When tension comes from location a linear, scripted, game is perfectly acceptable

The Haunted Mansion full tile set (which has multiple levels, and is really awesome), and many more, are available HERE on Drivethru RPG.  Search Heroic Maps.

This type of game probably needs a reasonable amount of preparation, in terms of maps and scene descriptions, challenges and a hook to catch the interest of the player in the first place.  However, once that is done, provided players stay on the path you provide, it should be a very easy game to run.

The Unplanned Game

One of my friends told me that some of the best games he has ever played in are the ones where that are completely unplanned.  Some people, players and Games Masters alike, will thrive on this type of game as it allows creativity to flow freely, and it adds a major elements of the unexpected for all.  Discovery, Exploration, and Conflict are, after all, three pillars of a roleplay game.  The fourth is wonder, and the Unplanned Game is potentially a huge source of that.

For such a game, you really need to be confident as a Games Master that you can keep players engaged and be able to create new and appropriate scenes on the fly.  To make things easier for the Games Master, it doesn’t hurt to have a few non player characters (NPCs) created in advance with a few stock locations, so if players catch you off guard, you can still produce something relatively quickly.

For me,  it is a compromise somewhere in between the two.  It is also the method I recommend.  I call it

The Unscripted Game

I am by nature paranoid about failure, so I like to plan things out.  However, I have learned that plans can be restrictive, for me at least, and that is particularly true in this context.  So, I plan in a different way.  I plan the characters that are going to appear in a story.  Strong characters drive scenes and plot, which is true for any style of game, giving players something dynamic to interact with, rather than static puzzles.  I plan out several locations that are in the story, so that when players visit them they can be immersed in the details of the world.  And then I plan what has gone on immediately before the game starts.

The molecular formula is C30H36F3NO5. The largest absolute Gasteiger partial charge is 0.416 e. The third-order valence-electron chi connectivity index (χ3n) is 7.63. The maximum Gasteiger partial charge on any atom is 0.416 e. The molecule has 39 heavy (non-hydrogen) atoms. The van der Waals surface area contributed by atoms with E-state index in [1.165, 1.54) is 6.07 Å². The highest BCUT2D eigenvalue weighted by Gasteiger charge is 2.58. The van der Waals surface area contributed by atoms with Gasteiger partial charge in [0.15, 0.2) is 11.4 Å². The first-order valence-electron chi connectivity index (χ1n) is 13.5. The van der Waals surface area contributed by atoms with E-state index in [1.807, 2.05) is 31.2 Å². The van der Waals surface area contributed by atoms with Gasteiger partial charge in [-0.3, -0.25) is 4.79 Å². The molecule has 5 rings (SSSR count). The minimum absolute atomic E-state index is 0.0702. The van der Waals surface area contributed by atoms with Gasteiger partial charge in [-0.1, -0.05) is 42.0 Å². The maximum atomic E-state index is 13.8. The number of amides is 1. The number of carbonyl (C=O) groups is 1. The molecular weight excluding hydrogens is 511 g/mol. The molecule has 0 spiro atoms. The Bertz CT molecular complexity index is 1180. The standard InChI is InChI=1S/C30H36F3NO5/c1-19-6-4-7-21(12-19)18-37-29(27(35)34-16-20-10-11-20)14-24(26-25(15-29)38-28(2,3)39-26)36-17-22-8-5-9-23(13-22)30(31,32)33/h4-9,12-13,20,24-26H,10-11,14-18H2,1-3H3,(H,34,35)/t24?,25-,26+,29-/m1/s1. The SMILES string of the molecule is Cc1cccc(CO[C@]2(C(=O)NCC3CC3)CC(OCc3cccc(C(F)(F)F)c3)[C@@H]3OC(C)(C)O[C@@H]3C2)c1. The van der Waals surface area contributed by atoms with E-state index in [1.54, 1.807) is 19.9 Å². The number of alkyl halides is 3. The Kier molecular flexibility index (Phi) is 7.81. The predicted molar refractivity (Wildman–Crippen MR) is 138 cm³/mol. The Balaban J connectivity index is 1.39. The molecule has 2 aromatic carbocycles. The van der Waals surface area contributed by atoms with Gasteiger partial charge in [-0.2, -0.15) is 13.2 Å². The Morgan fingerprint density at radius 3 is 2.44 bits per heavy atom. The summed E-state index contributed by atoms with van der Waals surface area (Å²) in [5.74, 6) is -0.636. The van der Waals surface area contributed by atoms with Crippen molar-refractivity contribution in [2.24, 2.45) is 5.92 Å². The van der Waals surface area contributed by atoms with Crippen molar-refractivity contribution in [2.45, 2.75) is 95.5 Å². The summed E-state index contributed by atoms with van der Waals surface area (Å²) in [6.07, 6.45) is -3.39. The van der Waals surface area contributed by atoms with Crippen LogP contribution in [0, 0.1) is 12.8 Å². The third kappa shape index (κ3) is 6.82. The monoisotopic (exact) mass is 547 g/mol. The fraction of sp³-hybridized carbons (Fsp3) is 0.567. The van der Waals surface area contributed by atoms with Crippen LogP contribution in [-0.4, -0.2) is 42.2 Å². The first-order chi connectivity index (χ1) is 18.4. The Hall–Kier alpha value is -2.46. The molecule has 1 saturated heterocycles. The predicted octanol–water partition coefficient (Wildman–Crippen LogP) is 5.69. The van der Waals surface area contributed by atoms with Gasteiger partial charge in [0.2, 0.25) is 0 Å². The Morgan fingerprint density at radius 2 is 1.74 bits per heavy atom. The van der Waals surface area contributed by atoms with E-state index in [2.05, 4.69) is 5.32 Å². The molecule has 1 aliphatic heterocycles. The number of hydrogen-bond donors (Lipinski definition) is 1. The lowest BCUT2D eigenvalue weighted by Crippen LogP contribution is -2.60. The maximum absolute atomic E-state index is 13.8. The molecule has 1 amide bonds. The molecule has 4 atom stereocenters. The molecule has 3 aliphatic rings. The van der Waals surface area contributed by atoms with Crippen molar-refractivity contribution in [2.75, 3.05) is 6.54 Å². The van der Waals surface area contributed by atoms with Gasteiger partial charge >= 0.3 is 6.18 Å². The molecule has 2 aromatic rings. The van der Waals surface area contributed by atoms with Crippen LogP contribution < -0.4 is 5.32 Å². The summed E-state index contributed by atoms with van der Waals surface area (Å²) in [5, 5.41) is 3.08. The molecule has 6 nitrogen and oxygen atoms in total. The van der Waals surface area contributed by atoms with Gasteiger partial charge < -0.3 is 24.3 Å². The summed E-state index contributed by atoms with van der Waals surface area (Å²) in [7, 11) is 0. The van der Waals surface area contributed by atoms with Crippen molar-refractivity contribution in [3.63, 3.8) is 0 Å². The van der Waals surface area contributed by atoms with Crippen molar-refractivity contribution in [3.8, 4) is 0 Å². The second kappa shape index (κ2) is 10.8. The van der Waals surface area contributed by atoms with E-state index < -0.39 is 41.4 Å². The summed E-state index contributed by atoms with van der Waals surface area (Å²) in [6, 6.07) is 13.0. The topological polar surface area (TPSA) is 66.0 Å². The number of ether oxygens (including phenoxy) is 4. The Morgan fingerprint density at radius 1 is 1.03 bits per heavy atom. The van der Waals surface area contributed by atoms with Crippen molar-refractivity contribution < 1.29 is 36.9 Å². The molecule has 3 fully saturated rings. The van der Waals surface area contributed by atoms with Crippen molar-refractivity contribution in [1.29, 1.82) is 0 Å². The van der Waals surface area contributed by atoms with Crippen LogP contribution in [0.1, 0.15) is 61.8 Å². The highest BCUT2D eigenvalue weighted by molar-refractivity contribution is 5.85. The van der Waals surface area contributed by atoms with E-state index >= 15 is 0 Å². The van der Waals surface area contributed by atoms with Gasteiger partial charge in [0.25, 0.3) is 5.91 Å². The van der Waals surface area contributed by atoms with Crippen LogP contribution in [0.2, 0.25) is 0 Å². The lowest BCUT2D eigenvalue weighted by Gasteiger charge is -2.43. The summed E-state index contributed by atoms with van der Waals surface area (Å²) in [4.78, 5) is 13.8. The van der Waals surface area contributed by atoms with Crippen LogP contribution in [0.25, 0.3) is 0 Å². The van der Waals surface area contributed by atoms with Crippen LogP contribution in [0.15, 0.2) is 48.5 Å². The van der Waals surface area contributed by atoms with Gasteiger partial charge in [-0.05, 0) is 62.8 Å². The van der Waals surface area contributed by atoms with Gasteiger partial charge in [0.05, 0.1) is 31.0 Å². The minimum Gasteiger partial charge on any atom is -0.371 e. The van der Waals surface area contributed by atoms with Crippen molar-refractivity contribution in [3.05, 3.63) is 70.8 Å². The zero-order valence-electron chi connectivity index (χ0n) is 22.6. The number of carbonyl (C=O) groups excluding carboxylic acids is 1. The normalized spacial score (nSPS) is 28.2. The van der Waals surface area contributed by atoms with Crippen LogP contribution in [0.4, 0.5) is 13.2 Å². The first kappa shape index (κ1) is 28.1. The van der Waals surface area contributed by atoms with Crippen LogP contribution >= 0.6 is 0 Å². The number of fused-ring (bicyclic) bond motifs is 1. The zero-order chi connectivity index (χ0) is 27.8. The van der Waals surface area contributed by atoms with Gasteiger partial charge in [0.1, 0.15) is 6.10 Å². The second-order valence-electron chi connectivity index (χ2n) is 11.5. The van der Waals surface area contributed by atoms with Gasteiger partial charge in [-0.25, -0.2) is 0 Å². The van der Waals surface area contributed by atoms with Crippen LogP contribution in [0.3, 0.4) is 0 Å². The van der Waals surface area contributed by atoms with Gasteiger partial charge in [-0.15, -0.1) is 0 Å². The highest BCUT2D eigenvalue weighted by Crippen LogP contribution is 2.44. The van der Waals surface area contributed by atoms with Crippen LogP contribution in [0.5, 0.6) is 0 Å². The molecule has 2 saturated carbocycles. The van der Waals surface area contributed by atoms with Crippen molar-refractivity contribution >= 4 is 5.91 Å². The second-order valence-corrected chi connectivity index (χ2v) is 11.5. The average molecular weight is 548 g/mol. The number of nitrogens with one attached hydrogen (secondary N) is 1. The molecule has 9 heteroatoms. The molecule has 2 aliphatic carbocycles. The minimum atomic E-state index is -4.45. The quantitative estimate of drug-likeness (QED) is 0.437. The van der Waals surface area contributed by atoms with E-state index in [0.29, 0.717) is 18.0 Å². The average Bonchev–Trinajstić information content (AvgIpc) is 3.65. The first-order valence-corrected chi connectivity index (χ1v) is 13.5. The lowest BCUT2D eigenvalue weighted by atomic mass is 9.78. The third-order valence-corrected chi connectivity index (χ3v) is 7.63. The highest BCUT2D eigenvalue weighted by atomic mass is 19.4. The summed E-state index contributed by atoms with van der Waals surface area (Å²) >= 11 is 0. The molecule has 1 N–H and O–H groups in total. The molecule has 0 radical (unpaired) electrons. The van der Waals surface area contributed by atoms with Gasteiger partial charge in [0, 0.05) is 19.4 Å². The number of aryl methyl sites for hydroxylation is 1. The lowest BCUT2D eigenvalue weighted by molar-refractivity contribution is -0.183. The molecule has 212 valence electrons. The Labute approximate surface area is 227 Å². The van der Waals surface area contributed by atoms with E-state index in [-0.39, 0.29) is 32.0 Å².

This is important, and the origin of this process is from old school detective and crime novels.  My Tutor once said that in every crime story there are 2 plots.  The plot of the crime and the plot of detecting the crime.  This is fairly similar to what I am talking about here.  There is what has gone before, prompting player involvement and then there is the player involvement.  When I started games mastering all those years ago, I plotted the second part without due care for the first.  However, if you need the safety blanket of a plot (like I do), then you can plot what has gone before.  You can note where clues can be found and you can note NPC intent.  And then you can create your hook for players to get involved.  And then, you let the players loose on it.  You have your safety net but the players also have freedom.

Plot what has gone before Note where relevant clues and people are then unleash your players